The point is, if you came to China because of their culture, then you should try to experience Chinese culture. That doesn’t mean drinking in Sanlitun every night in bars with 70 RMB cocktails and bitching to some expat friends about how intolerant Chinese people are. Everyone knows the stereotype of foreigners in China. The stereotype has been unfairly embedded into Chinese pop culture by people like CCTV host Yang Rui with his anti-foreigner rant, but that doesn’t mean that it isn’t sometimes true.

Many foreigners socialize mostly or exclusively with other foreigners, and then they wonder why they don’t feel like they are a part of China. Hong Kong is in many ways more accommodating to foreigners than anywhere in China. “Asia’s World City” is more developed, has more foreign culture, and uses English as an official language. Yet, according to HSBC’s 2012 survey of expats worldwide (pdf), 80 percent of expats in Hong Kong “socialise almost entirely with other expats.”

McGeary writes that, “In legislative terms, efforts are being made to help foreigners integrate.” But its not the Chinese government’s—or Chinese’s people’s—responsibility to make us foreigners integrate. The cultural issues that some foreigners don’t like about China, moreover, come from society, not primarily from the government.

For expats to integrate, they should learn the language, get used to Chinese people’s habits (including their “hellos”), brush up on some basic Chinese pop culture (learn to enjoy Faye Wong every once in a while), learn about Chinese history and festivals, and be accepting of inevitable cultural misunderstandings. Chinese people are more than happy to meet foreigners half way if they make an effort.

11 Comments | Leave a comment | Comment feed

  1. Ryan says:

    Good, honest article. I have lived in Beijing on two occasions. The first time, I was studying Chinese and lived as a typical foreigner, hanging out in bars with all my foreigner classmates and barely integrating past the classroom. I noted this and upon returning made a conscious effort to integrate – I moved into The Hutongs of Dong Cheng, worked closely with both Chinese and internationals. Consequently I learned infinitely more Mandarin, finally began to understand the Chinese lifestyle and culture and felt part of China. Though I must say that the stereotypes caused by the behavior of most other expats in China did not help me.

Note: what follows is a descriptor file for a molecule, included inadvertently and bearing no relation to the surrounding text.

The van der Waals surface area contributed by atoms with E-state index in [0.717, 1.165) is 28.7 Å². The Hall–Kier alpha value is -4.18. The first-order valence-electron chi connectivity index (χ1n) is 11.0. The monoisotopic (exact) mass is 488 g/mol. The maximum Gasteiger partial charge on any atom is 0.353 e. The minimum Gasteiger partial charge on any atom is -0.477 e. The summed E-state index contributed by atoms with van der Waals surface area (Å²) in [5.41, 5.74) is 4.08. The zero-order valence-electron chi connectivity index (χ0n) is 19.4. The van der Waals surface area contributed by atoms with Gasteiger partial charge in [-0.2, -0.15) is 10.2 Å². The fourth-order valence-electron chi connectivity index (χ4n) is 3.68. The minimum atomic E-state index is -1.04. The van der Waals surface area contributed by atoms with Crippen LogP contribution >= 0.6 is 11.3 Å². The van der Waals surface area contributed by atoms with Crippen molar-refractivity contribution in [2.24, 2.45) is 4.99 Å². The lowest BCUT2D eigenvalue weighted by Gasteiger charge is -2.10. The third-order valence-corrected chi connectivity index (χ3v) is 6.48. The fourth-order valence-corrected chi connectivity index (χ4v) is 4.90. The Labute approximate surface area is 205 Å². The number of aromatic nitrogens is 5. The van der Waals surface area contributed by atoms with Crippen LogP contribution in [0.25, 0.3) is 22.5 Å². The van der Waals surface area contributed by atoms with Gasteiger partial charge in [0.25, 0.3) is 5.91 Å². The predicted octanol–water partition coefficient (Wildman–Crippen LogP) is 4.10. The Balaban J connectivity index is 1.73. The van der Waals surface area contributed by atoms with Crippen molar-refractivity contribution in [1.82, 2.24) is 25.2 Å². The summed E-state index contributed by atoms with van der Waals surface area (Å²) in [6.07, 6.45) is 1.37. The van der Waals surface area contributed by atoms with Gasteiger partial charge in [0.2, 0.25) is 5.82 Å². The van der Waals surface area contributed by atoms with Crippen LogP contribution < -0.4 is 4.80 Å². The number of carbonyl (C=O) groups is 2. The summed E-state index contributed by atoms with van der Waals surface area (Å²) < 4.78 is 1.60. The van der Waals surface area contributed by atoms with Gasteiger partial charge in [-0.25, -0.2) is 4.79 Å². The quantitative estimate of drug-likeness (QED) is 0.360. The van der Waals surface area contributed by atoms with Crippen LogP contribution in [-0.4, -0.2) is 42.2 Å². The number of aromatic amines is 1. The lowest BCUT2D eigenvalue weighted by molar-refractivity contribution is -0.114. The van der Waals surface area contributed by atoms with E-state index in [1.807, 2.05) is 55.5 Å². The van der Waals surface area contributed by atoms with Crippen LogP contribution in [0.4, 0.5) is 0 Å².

2. voice of homers mom says:

    I hate foreginers and homer is an arsehole

    • voiceofhomer says:

      Hey mon, just because your foreigners can’t integrate up your ass that doesn’t mean that these expats aren’t getting it, men or women somewhere else in China.

  3. From one China blogger to another, here’s my response.

    First of all, the claim that foreigners can’t integrate was just a small part of a larger argument, which was that being an expat here is great.

    Secondly, by integration, I mean to the point that our foreignness isn’t an issue. The subject of one of the upcoming editions of “In Praise Of” will be Da Shan. Da Shan is an extraordinary comedian who has carved out a unique career in the Chinese media establishment. Is his foreignness an issue? Of course it is. To some degree, it’s the point of his act.

    Thirdly, you mention that I quote a former colleague who said I should see “hello”ing as a threat to my manhood, but fail to mention that I disagree with the colleague, and even the mighty Peter Hessler, in saying that the “hellos” are most likely a gauche attempt at being friendly. I didn’t like the aforementioned colleague and am pretty sure he was only in China to cheat on his wife. And I doubt he was much good at that.

    Fourthly, you say foreigners should learn the language. In my time as blogs editor at The Nanfang from May 2012 to Jan. 2014 I wrote over 700 articles for The Nanfang. In the majority of those cases, I was the first person to put those articles into English. How could I have done that if I couldn’t speak, read and write the language to interpreter standard or thereabouts. I write and record songs in Chinese, and have been doing so since November 2008. Some would say my lyrics are controversial, but the songs have been the subject of features in Guangdong Television and some other state media. If I were all that anti-China or living in an expat bubble, that wouldn’t have been possible.

    Fifthly, we probably won’t see eye-to-eye. Such differences of opinion exchanged politely are what make China great. But I’m in some very good company. I think Stan Abrams of China Hearsay makes a better argument than I did: http://www.chinahearsay.com/expat-assimilation-tribalism-and-the-kaiser-kuo-show/